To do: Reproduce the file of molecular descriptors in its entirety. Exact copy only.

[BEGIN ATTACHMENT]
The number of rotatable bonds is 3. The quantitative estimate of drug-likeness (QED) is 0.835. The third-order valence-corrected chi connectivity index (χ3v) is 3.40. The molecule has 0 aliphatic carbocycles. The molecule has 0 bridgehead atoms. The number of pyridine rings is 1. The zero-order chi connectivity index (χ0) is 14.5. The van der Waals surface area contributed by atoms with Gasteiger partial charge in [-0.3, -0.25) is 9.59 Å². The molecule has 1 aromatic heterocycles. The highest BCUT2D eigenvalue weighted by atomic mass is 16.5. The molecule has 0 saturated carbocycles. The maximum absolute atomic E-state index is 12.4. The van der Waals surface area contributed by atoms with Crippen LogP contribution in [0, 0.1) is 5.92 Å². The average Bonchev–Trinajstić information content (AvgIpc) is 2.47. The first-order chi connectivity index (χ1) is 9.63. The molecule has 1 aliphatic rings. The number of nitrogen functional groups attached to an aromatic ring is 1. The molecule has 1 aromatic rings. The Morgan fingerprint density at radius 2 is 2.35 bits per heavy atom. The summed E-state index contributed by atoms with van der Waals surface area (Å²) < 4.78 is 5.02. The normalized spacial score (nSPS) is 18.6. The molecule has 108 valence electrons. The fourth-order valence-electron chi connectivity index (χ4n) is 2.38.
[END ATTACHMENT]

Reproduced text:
The number of rotatable bonds is 3. The quantitative estimate of drug-likeness (QED) is 0.835. The third-order valence-corrected chi connectivity index (χ3v) is 3.40. The molecule has 0 aliphatic carbocycles. The molecule has 0 bridgehead atoms. The number of pyridine rings is 1. The zero-order chi connectivity index (χ0) is 14.5. The van der Waals surface area contributed by atoms with Gasteiger partial charge in [-0.3, -0.25) is 9.59 Å². The molecule has 1 aromatic heterocycles. The highest BCUT2D eigenvalue weighted by atomic mass is 16.5. The molecule has 0 saturated carbocycles. The maximum absolute atomic E-state index is 12.4. The van der Waals surface area contributed by atoms with Crippen LogP contribution in [0, 0.1) is 5.92 Å². The average Bonchev–Trinajstić information content (AvgIpc) is 2.47. The first-order chi connectivity index (χ1) is 9.63. The molecule has 1 aliphatic rings. The number of nitrogen functional groups attached to an aromatic ring is 1. The molecule has 1 aromatic rings. The Morgan fingerprint density at radius 2 is 2.35 bits per heavy atom. The summed E-state index contributed by atoms with van der Waals surface area (Å²) < 4.78 is 5.02. The normalized spacial score (nSPS) is 18.6. The molecule has 108 valence electrons. The fourth-order valence-electron chi connectivity index (χ4n) is 2.38.